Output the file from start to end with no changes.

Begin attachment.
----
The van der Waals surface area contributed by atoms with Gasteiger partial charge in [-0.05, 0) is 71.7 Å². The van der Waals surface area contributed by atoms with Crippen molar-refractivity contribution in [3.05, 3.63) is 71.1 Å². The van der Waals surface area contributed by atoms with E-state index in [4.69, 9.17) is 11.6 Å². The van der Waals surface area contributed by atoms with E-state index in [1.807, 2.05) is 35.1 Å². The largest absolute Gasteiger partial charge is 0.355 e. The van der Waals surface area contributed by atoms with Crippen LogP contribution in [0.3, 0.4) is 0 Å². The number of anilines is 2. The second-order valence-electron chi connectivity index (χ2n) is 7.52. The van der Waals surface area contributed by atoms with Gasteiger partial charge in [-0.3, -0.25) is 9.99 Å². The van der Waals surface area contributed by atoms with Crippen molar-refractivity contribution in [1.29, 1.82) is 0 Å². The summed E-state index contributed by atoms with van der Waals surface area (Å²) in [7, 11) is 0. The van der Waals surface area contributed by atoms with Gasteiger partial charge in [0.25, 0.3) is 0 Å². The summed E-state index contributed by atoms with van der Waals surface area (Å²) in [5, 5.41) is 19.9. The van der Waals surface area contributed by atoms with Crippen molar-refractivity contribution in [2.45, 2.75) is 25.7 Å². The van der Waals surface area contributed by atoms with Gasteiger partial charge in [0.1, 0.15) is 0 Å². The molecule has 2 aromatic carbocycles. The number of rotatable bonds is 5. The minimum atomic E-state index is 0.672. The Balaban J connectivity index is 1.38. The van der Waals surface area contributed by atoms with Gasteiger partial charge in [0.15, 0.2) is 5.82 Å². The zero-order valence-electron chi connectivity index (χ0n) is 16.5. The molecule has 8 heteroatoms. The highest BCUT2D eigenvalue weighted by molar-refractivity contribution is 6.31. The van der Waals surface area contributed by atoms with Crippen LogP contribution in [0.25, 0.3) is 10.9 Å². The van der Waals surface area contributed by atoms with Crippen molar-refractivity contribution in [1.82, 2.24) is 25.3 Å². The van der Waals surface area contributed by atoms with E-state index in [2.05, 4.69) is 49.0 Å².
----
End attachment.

The van der Waals surface area contributed by atoms with Gasteiger partial charge in [-0.05, 0) is 71.7 Å². The van der Waals surface area contributed by atoms with Crippen molar-refractivity contribution in [3.05, 3.63) is 71.1 Å². The van der Waals surface area contributed by atoms with E-state index in [4.69, 9.17) is 11.6 Å². The van der Waals surface area contributed by atoms with E-state index in [1.807, 2.05) is 35.1 Å². The largest absolute Gasteiger partial charge is 0.355 e. The van der Waals surface area contributed by atoms with Crippen LogP contribution in [0.3, 0.4) is 0 Å². The number of anilines is 2. The second-order valence-electron chi connectivity index (χ2n) is 7.52. The van der Waals surface area contributed by atoms with Gasteiger partial charge in [-0.3, -0.25) is 9.99 Å². The van der Waals surface area contributed by atoms with Crippen molar-refractivity contribution in [1.29, 1.82) is 0 Å². The summed E-state index contributed by atoms with van der Waals surface area (Å²) in [7, 11) is 0. The van der Waals surface area contributed by atoms with Gasteiger partial charge in [0.25, 0.3) is 0 Å². The summed E-state index contributed by atoms with van der Waals surface area (Å²) in [5, 5.41) is 19.9. The van der Waals surface area contributed by atoms with Crippen molar-refractivity contribution in [2.45, 2.75) is 25.7 Å². The van der Waals surface area contributed by atoms with Gasteiger partial charge in [0.1, 0.15) is 0 Å². The molecule has 2 aromatic carbocycles. The number of rotatable bonds is 5. The minimum atomic E-state index is 0.672. The Balaban J connectivity index is 1.38. The van der Waals surface area contributed by atoms with Gasteiger partial charge in [0.15, 0.2) is 5.82 Å². The zero-order valence-electron chi connectivity index (χ0n) is 16.5. The molecule has 8 heteroatoms. The highest BCUT2D eigenvalue weighted by molar-refractivity contribution is 6.31. The van der Waals surface area contributed by atoms with Crippen LogP contribution in [0.25, 0.3) is 10.9 Å². The van der Waals surface area contributed by atoms with Crippen molar-refractivity contribution in [1.82, 2.24) is 25.3 Å². The van der Waals surface area contributed by atoms with E-state index in [2.05, 4.69) is 49.0 Å².